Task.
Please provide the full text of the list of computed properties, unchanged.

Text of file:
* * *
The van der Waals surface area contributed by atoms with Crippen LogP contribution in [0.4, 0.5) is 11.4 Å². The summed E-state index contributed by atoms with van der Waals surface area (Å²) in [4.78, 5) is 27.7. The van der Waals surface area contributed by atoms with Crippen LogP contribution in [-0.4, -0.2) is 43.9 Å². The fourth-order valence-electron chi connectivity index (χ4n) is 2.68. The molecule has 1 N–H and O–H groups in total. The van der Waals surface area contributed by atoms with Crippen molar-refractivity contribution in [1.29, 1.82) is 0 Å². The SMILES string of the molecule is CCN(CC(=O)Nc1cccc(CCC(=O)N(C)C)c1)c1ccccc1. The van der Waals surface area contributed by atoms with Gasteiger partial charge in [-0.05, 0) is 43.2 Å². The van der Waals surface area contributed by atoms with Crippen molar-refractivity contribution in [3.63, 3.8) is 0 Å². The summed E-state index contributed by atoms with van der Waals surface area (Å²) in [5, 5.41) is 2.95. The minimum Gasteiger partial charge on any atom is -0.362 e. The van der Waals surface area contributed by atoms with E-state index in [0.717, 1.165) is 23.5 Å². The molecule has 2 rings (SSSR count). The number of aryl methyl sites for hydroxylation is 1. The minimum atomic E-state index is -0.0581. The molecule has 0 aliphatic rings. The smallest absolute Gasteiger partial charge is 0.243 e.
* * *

The van der Waals surface area contributed by atoms with Crippen LogP contribution in [0.4, 0.5) is 11.4 Å². The summed E-state index contributed by atoms with van der Waals surface area (Å²) in [4.78, 5) is 27.7. The van der Waals surface area contributed by atoms with Crippen LogP contribution in [-0.4, -0.2) is 43.9 Å². The fourth-order valence-electron chi connectivity index (χ4n) is 2.68. The molecule has 1 N–H and O–H groups in total. The van der Waals surface area contributed by atoms with Crippen molar-refractivity contribution in [1.29, 1.82) is 0 Å². The SMILES string of the molecule is CCN(CC(=O)Nc1cccc(CCC(=O)N(C)C)c1)c1ccccc1. The van der Waals surface area contributed by atoms with Gasteiger partial charge in [-0.05, 0) is 43.2 Å². The van der Waals surface area contributed by atoms with Crippen molar-refractivity contribution in [3.63, 3.8) is 0 Å². The summed E-state index contributed by atoms with van der Waals surface area (Å²) in [5, 5.41) is 2.95. The minimum Gasteiger partial charge on any atom is -0.362 e. The van der Waals surface area contributed by atoms with E-state index in [0.717, 1.165) is 23.5 Å². The molecule has 2 rings (SSSR count). The number of aryl methyl sites for hydroxylation is 1. The minimum atomic E-state index is -0.0581. The molecule has 0 aliphatic rings. The smallest absolute Gasteiger partial charge is 0.243 e.